path: root/rsb/source-builder.rst
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authorSebastian Huber <>2019-01-10 12:52:24 +0100
committerSebastian Huber <>2019-01-11 07:23:24 +0100
commit9e18bcba8731b0b7404045ce2f44a12f74485814 (patch)
tree7c300faffb546f1092ddbe18994cf782a67d4765 /rsb/source-builder.rst
parent633a24fc69b2ab5724fc00f6075b8f7baa43dd52 (diff)
rsb: Move "Why Build from Source?" to own chapter
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@@ -77,62 +77,6 @@ configuration can read the remaining sections.
If you think you have found a problem please see :ref:`Bugs, Crashes, and
Build Failures`.
-Why Build from Source?
-The RTEMS Source Builder is not a replacement for the binary install systems
-you have with commercial operating systems or open source operating system
-distributions. Those products and distributions are critically important and
-are the base that allows the RSB to work. The RTEMS Source Builder sits
-somewhere between you manually entering the commands to build a tool set and a
-tool such as ``yum`` or ``apt-get`` to install binary packages made
-specifically for your host operating system. Building manually or installing a
-binary package from a remote repository are valid and real alternatives. The
-RSB provides the specific service of repeatably being able to build tool sets
-from source code. The process leaves you with the source code used to build
-the tools and the ability to rebuilt it.
-If you are developing a system or product that has a long shelf life or is used
-in a critical piece of infrastructure that has a long life cycle being able to
-build from source is important. It insulates the project from the fast ever
-changing world of the host development machines. If your tool set is binary and
-you have lost the ability to build it you have lost a degree of control and
-flexibility open source gives you. Fast moving host environments are
-fantastic. We have powerful multi-core computers with huge amounts of memory
-and state of the art operating systems to run on them however the product or
-project you are part of may need to be maintained well past the life time of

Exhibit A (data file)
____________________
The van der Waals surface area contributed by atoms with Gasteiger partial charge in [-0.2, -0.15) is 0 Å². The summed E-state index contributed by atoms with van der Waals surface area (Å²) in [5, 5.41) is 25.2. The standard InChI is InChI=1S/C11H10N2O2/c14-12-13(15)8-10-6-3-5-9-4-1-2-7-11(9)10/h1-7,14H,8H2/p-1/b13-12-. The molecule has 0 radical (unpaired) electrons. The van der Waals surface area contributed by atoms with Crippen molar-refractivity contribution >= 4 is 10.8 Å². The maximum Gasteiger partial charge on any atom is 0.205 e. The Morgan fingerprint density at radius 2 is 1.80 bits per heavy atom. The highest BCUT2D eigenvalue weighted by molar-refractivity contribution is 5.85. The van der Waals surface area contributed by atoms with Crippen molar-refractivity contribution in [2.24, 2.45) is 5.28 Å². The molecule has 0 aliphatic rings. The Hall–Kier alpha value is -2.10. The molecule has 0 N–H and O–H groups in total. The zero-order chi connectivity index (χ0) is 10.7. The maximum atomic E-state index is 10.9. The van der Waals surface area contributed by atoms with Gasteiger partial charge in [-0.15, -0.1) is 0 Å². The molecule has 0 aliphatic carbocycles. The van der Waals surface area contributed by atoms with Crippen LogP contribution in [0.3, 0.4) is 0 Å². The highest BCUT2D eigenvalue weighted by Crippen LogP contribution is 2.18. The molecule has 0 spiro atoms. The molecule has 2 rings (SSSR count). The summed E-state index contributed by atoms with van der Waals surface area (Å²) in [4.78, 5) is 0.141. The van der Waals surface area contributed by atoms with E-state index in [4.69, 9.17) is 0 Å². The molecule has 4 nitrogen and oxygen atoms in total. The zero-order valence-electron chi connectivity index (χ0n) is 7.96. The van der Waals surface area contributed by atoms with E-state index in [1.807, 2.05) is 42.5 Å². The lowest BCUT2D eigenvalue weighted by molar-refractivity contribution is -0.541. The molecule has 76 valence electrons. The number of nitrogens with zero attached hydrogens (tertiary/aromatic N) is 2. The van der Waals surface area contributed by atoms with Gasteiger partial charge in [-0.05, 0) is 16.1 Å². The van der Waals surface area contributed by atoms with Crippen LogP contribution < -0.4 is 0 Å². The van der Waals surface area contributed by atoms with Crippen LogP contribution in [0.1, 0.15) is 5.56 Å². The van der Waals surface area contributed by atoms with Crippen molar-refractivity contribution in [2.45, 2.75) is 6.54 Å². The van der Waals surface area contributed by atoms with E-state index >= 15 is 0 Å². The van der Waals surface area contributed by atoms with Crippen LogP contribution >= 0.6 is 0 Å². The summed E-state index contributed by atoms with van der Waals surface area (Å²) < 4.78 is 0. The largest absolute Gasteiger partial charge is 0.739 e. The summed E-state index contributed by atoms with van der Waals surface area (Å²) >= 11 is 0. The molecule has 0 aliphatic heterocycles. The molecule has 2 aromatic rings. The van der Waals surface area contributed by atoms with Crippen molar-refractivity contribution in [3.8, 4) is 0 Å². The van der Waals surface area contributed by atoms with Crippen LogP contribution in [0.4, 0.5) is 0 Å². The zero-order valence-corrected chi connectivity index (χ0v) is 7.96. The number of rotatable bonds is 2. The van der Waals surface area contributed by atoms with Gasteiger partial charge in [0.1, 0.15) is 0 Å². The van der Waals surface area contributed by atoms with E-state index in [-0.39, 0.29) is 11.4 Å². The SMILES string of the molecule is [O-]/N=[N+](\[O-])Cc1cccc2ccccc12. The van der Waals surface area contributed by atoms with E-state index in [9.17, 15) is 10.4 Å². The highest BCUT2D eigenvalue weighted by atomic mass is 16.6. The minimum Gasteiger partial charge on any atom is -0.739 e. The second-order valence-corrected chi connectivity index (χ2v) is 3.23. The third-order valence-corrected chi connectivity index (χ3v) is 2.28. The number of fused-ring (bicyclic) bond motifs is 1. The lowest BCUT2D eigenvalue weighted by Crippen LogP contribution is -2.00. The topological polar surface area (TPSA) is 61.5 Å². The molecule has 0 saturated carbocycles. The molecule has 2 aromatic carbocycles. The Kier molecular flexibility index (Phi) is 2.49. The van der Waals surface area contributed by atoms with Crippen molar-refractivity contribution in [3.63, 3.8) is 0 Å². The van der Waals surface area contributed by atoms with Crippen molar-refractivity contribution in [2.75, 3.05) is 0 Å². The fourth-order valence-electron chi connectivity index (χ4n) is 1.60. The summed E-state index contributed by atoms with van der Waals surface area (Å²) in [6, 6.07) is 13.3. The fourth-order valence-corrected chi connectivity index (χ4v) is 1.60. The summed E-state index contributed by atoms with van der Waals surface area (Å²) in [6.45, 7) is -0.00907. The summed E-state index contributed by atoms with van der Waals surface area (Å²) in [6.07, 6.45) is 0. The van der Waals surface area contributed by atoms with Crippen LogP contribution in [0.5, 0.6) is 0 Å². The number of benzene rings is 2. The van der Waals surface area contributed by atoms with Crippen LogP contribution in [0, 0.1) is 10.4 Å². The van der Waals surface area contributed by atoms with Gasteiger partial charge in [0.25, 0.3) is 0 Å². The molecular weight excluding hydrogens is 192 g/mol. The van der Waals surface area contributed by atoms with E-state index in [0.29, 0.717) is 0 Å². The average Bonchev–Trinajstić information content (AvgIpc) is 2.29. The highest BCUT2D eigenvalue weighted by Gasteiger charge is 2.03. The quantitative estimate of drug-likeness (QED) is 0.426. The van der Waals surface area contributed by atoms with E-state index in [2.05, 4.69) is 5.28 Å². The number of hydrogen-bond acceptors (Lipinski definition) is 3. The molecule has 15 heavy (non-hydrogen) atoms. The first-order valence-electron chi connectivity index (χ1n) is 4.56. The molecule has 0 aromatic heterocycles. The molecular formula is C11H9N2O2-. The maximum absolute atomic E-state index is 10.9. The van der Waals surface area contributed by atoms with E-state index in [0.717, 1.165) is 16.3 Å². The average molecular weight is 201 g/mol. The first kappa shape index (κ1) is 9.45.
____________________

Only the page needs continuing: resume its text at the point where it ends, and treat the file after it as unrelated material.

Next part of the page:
-these host. Being able to build from source an important and critical part of
-this process because you can move to a newer host and create an equivalent tool
-Building from source provides you with control over the configuration of the
-package you are building. If all or the most important dependent parts are
-built from source you limit the exposure to host variations. For example the
-GNU C compiler (gcc) currently uses a number of 3rd party libraries internally
-(gmp, mpfr, etc). If your validated compiler generating code for your target
-processor is dynamically linked against the host's version of these libraries
-any change in the host's configuration may effect you. The changes the host's
-package management system makes may be perfectly reasonable in relation to the
-distribution being managed however this may not extend to you and your
-tools. Building your tools from source and controlling the specific version of
-these dependent parts means you are not exposing yourself to unexpected and
-often difficult to resolve problems. On the other side you need to make sure
-your tools build and work with newer versions of the host operating
-system. Given the stability of standards based libraries like ``libc`` and ever
-improving support for standard header file locations this task is becoming
-The RTEMS Source Builder is designed to be audited and incorporated into a
-project's verification and validation process. If your project is developing
-critical applications that needs to be traced from source to executable code in
-the target, you need to also consider the tools and how to track them.
-If your IT department maintains all your computers and you do not have suitable
-rights to install binary packages, building from source lets you create your
-own tool set that you install under your home directory. Avoiding installing
-any extra packages as a super user is always helpful in maintaining a secure
-computing environment.
Controlling the Tools Build